The sad thing is, this was probably done on a section that almost a hundred years ago would have had passenger trains exceeded 120 mph on a regular basis.

HangryHippo
10-22-2012, 09:40 AM
Positive train control won't have an impact on the Heartland Flyer being able to go faster. The only way to actually help would be to double track (with 3rd track sidings) all the way to Fort Worth. BNSF freight will continue to clog up the corridor and make running the HF on schedule tough. Going faster actually complicates further.

How much would double tracking this route cost?

CaptDave
10-22-2012, 10:17 AM
Positive train control won't have an impact on the Heartland Flyer being able to go faster. The only way to actually help would be to double track (with 3rd track sidings) all the way to Fort Worth. BNSF freight will continue to clog up the corridor and make running the HF on schedule tough. Going faster actually complicates further.

Oh - I have a misunderstanding of PTC then. I thought it permitted trains to run closer together and could actually slow down and/or stop a train if the is a conflict at a crossing or another train on the same track. Need to do more reading. Thanks.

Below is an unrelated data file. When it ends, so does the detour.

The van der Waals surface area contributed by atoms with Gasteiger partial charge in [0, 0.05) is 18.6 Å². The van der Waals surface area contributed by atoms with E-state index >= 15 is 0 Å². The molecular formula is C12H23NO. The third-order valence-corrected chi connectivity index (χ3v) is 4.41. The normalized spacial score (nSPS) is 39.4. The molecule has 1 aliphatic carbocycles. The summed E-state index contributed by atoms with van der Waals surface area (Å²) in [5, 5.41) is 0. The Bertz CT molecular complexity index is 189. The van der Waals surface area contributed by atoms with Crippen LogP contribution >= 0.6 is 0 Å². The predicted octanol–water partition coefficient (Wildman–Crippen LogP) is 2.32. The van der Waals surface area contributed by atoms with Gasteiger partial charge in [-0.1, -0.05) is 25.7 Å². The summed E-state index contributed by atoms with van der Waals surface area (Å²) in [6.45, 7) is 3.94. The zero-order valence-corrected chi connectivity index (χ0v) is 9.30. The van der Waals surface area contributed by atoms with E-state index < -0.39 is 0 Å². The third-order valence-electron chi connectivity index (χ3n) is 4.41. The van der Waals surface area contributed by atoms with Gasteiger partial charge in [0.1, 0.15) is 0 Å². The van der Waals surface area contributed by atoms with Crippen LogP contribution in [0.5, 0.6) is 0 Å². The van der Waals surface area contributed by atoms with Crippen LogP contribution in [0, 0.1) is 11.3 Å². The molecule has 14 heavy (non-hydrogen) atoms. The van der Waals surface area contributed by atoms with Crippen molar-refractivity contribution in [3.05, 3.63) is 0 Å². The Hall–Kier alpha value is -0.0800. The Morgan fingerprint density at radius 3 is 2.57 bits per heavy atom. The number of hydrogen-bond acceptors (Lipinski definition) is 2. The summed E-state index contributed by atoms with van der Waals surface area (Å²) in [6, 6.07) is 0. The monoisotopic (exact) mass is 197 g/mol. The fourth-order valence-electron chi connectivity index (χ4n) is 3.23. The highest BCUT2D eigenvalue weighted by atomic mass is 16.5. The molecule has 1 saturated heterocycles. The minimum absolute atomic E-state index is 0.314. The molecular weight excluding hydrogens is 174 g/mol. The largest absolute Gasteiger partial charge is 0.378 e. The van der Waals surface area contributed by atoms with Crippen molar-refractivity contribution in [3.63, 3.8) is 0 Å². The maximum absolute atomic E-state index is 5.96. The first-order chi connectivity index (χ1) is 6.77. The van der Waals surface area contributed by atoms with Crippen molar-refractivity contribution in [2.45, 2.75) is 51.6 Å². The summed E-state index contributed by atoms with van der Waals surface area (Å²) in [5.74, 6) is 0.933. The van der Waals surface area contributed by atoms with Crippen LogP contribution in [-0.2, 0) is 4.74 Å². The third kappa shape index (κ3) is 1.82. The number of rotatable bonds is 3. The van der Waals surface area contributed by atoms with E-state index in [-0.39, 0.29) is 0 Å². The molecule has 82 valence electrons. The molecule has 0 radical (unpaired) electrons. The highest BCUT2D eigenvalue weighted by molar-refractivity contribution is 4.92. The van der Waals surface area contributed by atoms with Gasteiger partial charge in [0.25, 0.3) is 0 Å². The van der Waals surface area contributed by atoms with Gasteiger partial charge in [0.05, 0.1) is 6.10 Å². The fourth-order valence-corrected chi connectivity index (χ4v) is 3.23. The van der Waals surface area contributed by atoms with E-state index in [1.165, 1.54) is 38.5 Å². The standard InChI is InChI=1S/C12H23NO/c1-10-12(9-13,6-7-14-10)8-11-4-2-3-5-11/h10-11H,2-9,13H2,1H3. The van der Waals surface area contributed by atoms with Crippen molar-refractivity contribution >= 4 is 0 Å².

Double track with strategically located sidings would be ideal. I think the only place on the present BNSF right of way this may not be practical is in the "canyon" in the Arbuckles. IIRC, the Chicago-St Louis line is used by a freight line and IDOT paid for the upgrades that permitted the higher speed passenger traffic. This is probably the most likely scenario for Tulsa-OKC-DFW in the near future.

LakeEffect
10-22-2012, 10:29 AM
Oh - I have a misunderstanding of PTC then. I thought it permitted trains to run closer together and could actually slow down and/or stop a train if the is a conflict at a crossing or another train on the same track. Need to do more reading. Thanks.

Double track with strategically located sidings would be ideal. I think the only place on the present BNSF right of way this may not be practical is in the "canyon" in the Arbuckles. IIRC, the Chicago-St Louis line is used by a freight line and IDOT paid for the upgrades that permitted the higher speed passenger traffic. This is probably the most likely scenario for Tulsa-OKC-DFW in the near future.